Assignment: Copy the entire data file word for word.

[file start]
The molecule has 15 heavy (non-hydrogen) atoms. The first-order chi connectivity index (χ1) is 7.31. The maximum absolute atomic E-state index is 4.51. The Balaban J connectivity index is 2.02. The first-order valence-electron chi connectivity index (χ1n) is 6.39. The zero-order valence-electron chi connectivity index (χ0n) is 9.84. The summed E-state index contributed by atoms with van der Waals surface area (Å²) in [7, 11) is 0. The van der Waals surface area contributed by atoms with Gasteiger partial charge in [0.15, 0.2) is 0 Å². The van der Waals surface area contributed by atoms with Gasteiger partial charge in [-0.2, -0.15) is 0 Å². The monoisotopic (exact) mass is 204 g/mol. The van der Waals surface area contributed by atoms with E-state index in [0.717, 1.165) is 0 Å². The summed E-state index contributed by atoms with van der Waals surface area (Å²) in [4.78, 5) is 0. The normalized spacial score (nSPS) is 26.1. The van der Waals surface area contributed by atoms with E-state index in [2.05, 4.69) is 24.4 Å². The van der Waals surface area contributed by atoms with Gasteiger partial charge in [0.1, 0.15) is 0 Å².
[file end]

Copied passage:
The molecule has 15 heavy (non-hydrogen) atoms. The first-order chi connectivity index (χ1) is 7.31. The maximum absolute atomic E-state index is 4.51. The Balaban J connectivity index is 2.02. The first-order valence-electron chi connectivity index (χ1n) is 6.39. The zero-order valence-electron chi connectivity index (χ0n) is 9.84. The summed E-state index contributed by atoms with van der Waals surface area (Å²) in [7, 11) is 0. The van der Waals surface area contributed by atoms with Gasteiger partial charge in [0.15, 0.2) is 0 Å². The van der Waals surface area contributed by atoms with Gasteiger partial charge in [-0.2, -0.15) is 0 Å². The monoisotopic (exact) mass is 204 g/mol. The van der Waals surface area contributed by atoms with E-state index in [0.717, 1.165) is 0 Å². The summed E-state index contributed by atoms with van der Waals surface area (Å²) in [4.78, 5) is 0. The normalized spacial score (nSPS) is 26.1. The van der Waals surface area contributed by atoms with E-state index in [2.05, 4.69) is 24.4 Å². The van der Waals surface area contributed by atoms with Gasteiger partial charge in [0.1, 0.15) is 0 Å².